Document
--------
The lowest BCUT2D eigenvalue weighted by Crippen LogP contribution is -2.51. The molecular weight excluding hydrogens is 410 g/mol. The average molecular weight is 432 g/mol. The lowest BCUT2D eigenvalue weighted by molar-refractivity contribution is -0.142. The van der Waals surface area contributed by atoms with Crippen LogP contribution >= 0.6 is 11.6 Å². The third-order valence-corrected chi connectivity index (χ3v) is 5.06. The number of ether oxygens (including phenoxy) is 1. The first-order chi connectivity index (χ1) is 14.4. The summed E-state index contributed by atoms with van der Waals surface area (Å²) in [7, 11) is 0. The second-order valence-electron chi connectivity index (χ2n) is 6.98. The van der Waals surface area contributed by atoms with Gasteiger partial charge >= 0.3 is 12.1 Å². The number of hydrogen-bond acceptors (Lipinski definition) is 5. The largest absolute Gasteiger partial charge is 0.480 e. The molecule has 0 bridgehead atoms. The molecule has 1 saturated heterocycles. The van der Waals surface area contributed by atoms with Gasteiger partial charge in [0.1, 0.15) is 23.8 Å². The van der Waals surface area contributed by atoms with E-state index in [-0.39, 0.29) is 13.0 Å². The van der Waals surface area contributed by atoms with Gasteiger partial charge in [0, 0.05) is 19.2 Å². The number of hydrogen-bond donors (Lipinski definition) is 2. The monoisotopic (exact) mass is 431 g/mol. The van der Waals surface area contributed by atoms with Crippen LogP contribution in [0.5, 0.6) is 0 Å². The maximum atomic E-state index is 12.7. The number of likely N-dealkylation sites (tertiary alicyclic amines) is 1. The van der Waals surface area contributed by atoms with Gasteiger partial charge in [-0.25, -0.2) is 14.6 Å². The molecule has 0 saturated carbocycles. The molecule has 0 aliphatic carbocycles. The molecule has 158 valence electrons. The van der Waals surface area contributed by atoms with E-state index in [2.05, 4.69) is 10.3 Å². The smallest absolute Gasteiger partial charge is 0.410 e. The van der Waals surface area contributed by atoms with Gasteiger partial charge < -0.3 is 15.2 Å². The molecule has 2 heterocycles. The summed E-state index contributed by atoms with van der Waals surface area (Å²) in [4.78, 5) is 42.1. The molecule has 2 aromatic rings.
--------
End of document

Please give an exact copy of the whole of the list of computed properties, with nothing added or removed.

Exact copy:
The lowest BCUT2D eigenvalue weighted by Crippen LogP contribution is -2.51. The molecular weight excluding hydrogens is 410 g/mol. The average molecular weight is 432 g/mol. The lowest BCUT2D eigenvalue weighted by molar-refractivity contribution is -0.142. The van der Waals surface area contributed by atoms with Crippen LogP contribution >= 0.6 is 11.6 Å². The third-order valence-corrected chi connectivity index (χ3v) is 5.06. The number of ether oxygens (including phenoxy) is 1. The first-order chi connectivity index (χ1) is 14.4. The summed E-state index contributed by atoms with van der Waals surface area (Å²) in [7, 11) is 0. The second-order valence-electron chi connectivity index (χ2n) is 6.98. The van der Waals surface area contributed by atoms with Gasteiger partial charge >= 0.3 is 12.1 Å². The number of hydrogen-bond acceptors (Lipinski definition) is 5. The largest absolute Gasteiger partial charge is 0.480 e. The molecule has 0 bridgehead atoms. The molecule has 1 saturated heterocycles. The van der Waals surface area contributed by atoms with Gasteiger partial charge in [0.1, 0.15) is 23.8 Å². The van der Waals surface area contributed by atoms with E-state index in [-0.39, 0.29) is 13.0 Å². The van der Waals surface area contributed by atoms with Gasteiger partial charge in [0, 0.05) is 19.2 Å². The number of hydrogen-bond donors (Lipinski definition) is 2. The monoisotopic (exact) mass is 431 g/mol. The van der Waals surface area contributed by atoms with Crippen LogP contribution in [0.5, 0.6) is 0 Å². The maximum atomic E-state index is 12.7. The number of likely N-dealkylation sites (tertiary alicyclic amines) is 1. The van der Waals surface area contributed by atoms with Gasteiger partial charge in [-0.25, -0.2) is 14.6 Å². The molecule has 0 saturated carbocycles. The molecule has 0 aliphatic carbocycles. The molecule has 158 valence electrons. The van der Waals surface area contributed by atoms with E-state index in [2.05, 4.69) is 10.3 Å². The smallest absolute Gasteiger partial charge is 0.410 e. The van der Waals surface area contributed by atoms with Gasteiger partial charge < -0.3 is 15.2 Å². The molecule has 2 heterocycles. The summed E-state index contributed by atoms with van der Waals surface area (Å²) in [4.78, 5) is 42.1. The molecule has 2 aromatic rings.